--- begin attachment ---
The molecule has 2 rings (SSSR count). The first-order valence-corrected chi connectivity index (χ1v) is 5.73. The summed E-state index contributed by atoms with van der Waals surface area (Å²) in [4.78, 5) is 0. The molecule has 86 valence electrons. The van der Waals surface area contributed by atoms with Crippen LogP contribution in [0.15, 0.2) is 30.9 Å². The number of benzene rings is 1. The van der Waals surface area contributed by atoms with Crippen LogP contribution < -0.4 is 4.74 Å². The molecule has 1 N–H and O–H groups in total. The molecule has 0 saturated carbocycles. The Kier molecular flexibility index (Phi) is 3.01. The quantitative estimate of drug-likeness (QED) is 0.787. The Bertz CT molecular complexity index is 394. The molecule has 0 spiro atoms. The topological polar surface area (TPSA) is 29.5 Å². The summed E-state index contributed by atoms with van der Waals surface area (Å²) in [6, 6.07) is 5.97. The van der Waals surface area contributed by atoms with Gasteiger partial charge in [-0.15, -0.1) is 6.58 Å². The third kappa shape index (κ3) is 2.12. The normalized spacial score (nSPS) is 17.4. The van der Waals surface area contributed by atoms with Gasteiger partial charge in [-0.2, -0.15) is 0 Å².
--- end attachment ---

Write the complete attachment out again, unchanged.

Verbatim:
The molecule has 2 rings (SSSR count). The first-order valence-corrected chi connectivity index (χ1v) is 5.73. The summed E-state index contributed by atoms with van der Waals surface area (Å²) in [4.78, 5) is 0. The molecule has 86 valence electrons. The van der Waals surface area contributed by atoms with Crippen LogP contribution in [0.15, 0.2) is 30.9 Å². The number of benzene rings is 1. The van der Waals surface area contributed by atoms with Crippen LogP contribution < -0.4 is 4.74 Å². The molecule has 1 N–H and O–H groups in total. The molecule has 0 saturated carbocycles. The Kier molecular flexibility index (Phi) is 3.01. The quantitative estimate of drug-likeness (QED) is 0.787. The Bertz CT molecular complexity index is 394. The molecule has 0 spiro atoms. The topological polar surface area (TPSA) is 29.5 Å². The summed E-state index contributed by atoms with van der Waals surface area (Å²) in [6, 6.07) is 5.97. The van der Waals surface area contributed by atoms with Gasteiger partial charge in [-0.15, -0.1) is 6.58 Å². The third kappa shape index (κ3) is 2.12. The normalized spacial score (nSPS) is 17.4. The van der Waals surface area contributed by atoms with Gasteiger partial charge in [-0.2, -0.15) is 0 Å².